I don’t know the chemical affects of the process, but it turns the egg white into a brown jelly like consistency and the yolk turns a partially creamy, bluish green, almost like mold colour. The taste of this egg on its own is slightly tart and almost like blue cheese, so it is more of an acquired taste.

You can buy it form most Asian grocers now, as it is rather popular, and to make life easier they already washed the mud off the eggs. Contrary to popular beliefs (due to its name) it is not preserved for 100 years. I think it was one of those poetic names bestowed upon the humble preserved egg by our ancestors. An easy way to serve this is sliced into quarters and eaten with a slice of pickled ginger. Yummy! Or the more common way is to have it in a congee. Congee is a savory rice porridge eaten throughout East Asia for breakfast or as a light lunch. So here is my recipe for Pwei Tan Sow Yok Chok (Century Egg and Lean Pork Congee).

You start with your basic congee, which is made with just lots of water and a little bit of rice, boil th eheck out of it until it is to the consitency you like. I prefer mine thick, but if you find it too thick add more water. I think it is about 4 parts water to 1 part of rice. When we make a large pot of it we tend to use just half a cup of rice in a big pot filled up to the halfway point with water.

While that is cooking, slice up into tiny little shreds, some lean pork. I’m talking pork with preferably no fat on it. I like to boil my egg first, but I don’t think you have to. (I have a paranoid mother, I’ve picked up her habits. :S) cut up the egg into iddy biddy pieces, keeping in mind the taste is strong and its not cheap for an egg.

When the congee is mostly a soupy consistency, add the pork and season with salt and white pepper. Add chicken stock if you want, then add the egg pieces. Taste it and adjust to your tastes. Serve piping hot with a drop of sesame oil a sprinkling of finely chopped spring onions, and deep fried wonton pastry pieces if you want. Enjoy!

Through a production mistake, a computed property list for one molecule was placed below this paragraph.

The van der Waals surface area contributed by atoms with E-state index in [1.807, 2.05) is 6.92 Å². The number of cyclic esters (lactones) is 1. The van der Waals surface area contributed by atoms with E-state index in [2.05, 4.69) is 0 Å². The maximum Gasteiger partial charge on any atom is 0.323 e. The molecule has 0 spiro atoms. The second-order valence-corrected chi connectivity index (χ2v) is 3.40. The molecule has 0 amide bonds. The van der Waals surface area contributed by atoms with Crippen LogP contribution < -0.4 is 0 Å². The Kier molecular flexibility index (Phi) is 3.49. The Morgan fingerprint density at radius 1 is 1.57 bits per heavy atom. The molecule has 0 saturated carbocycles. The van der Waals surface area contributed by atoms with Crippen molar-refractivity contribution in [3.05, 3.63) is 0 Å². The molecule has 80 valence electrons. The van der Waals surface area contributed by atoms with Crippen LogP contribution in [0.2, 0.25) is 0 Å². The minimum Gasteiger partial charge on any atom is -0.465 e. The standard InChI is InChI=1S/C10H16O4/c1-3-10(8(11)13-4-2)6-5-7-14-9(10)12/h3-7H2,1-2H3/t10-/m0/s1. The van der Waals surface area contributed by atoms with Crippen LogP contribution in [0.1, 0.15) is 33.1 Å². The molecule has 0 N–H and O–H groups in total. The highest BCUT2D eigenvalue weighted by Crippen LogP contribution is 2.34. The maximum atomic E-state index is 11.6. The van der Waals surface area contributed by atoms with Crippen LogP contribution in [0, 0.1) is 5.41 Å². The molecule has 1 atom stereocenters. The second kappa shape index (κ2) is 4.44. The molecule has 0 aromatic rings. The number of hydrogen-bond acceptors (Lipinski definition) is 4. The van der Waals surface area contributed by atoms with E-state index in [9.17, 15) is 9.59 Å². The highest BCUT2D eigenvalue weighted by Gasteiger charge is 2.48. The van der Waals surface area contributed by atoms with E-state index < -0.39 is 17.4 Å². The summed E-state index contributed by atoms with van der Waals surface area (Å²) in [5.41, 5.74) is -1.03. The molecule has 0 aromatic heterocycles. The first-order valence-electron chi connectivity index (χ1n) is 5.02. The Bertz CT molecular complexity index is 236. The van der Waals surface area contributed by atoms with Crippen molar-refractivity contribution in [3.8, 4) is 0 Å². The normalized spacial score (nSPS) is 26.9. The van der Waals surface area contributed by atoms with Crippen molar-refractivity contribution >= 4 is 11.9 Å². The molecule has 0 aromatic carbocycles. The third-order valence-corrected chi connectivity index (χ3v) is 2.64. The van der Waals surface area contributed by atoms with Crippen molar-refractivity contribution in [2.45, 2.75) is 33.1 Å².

Banana Cake Recipe

My mum decided that I should make Banana Cake today. No, seriously – she made me make it.

When I came home from work yesterday evening, she shoved a piece of paper into my hand and said, “I want you to make banana cake. Can you make it tonight and get all the ingredients out after dinner?”

I didn’t make it after dinner. That’s my TV time!

She was annoyed at me so she woke me up like 3 times this morning between 7-8 am telling me to get up to make cake. So finally I gave in because I figured she would just keep waking me up until I made the banana cake!

Here’s the recipe for the banana cake which she got somewhere from the Internet. The cake turned out quite well, except the time the recipe stated that it should be in the oven was wrong for my oven. Instead of the required 20 minutes, we needed to put it in the oven for about 32 minutes or so.

Banana Cake Recipe
Ingredients
170 grams butter
300 grams white sugar
3 eggs
5mL Vanilla Extract (or Vanilla Essence)
180mL Sour Milk
225 grams mashed bananas
310 grams all-purpose flour
3 grams salt
2 grams baking powder

Method
Mix together butter, sugar, eggs and vanilla essence in a large bowl. Set aside.